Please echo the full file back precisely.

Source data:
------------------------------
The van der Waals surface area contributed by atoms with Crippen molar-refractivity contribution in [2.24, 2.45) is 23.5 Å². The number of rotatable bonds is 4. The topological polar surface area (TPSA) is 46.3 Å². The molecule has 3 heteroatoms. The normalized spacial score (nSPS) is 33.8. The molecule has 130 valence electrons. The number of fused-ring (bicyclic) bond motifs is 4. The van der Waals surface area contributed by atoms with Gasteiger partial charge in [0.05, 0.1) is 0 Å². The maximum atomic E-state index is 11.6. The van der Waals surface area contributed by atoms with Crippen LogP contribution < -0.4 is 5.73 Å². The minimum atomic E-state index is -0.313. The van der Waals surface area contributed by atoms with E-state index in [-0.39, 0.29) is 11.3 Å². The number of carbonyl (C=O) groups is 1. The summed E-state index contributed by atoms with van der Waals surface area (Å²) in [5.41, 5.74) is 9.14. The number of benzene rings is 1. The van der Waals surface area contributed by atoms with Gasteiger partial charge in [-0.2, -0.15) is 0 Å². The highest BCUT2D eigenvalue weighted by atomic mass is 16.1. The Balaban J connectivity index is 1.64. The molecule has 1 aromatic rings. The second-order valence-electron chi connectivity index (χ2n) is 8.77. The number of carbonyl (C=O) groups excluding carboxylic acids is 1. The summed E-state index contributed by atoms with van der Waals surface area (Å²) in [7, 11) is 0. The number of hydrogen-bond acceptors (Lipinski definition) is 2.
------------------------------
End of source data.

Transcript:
The van der Waals surface area contributed by atoms with Crippen molar-refractivity contribution in [2.24, 2.45) is 23.5 Å². The number of rotatable bonds is 4. The topological polar surface area (TPSA) is 46.3 Å². The molecule has 3 heteroatoms. The normalized spacial score (nSPS) is 33.8. The molecule has 130 valence electrons. The number of fused-ring (bicyclic) bond motifs is 4. The van der Waals surface area contributed by atoms with Gasteiger partial charge in [0.05, 0.1) is 0 Å². The maximum atomic E-state index is 11.6. The van der Waals surface area contributed by atoms with Crippen LogP contribution < -0.4 is 5.73 Å². The minimum atomic E-state index is -0.313. The van der Waals surface area contributed by atoms with E-state index in [-0.39, 0.29) is 11.3 Å². The number of carbonyl (C=O) groups is 1. The summed E-state index contributed by atoms with van der Waals surface area (Å²) in [5.41, 5.74) is 9.14. The number of benzene rings is 1. The van der Waals surface area contributed by atoms with Gasteiger partial charge in [-0.2, -0.15) is 0 Å². The highest BCUT2D eigenvalue weighted by atomic mass is 16.1. The Balaban J connectivity index is 1.64. The molecule has 1 aromatic rings. The second-order valence-electron chi connectivity index (χ2n) is 8.77. The number of carbonyl (C=O) groups excluding carboxylic acids is 1. The summed E-state index contributed by atoms with van der Waals surface area (Å²) in [7, 11) is 0. The number of hydrogen-bond acceptors (Lipinski definition) is 2.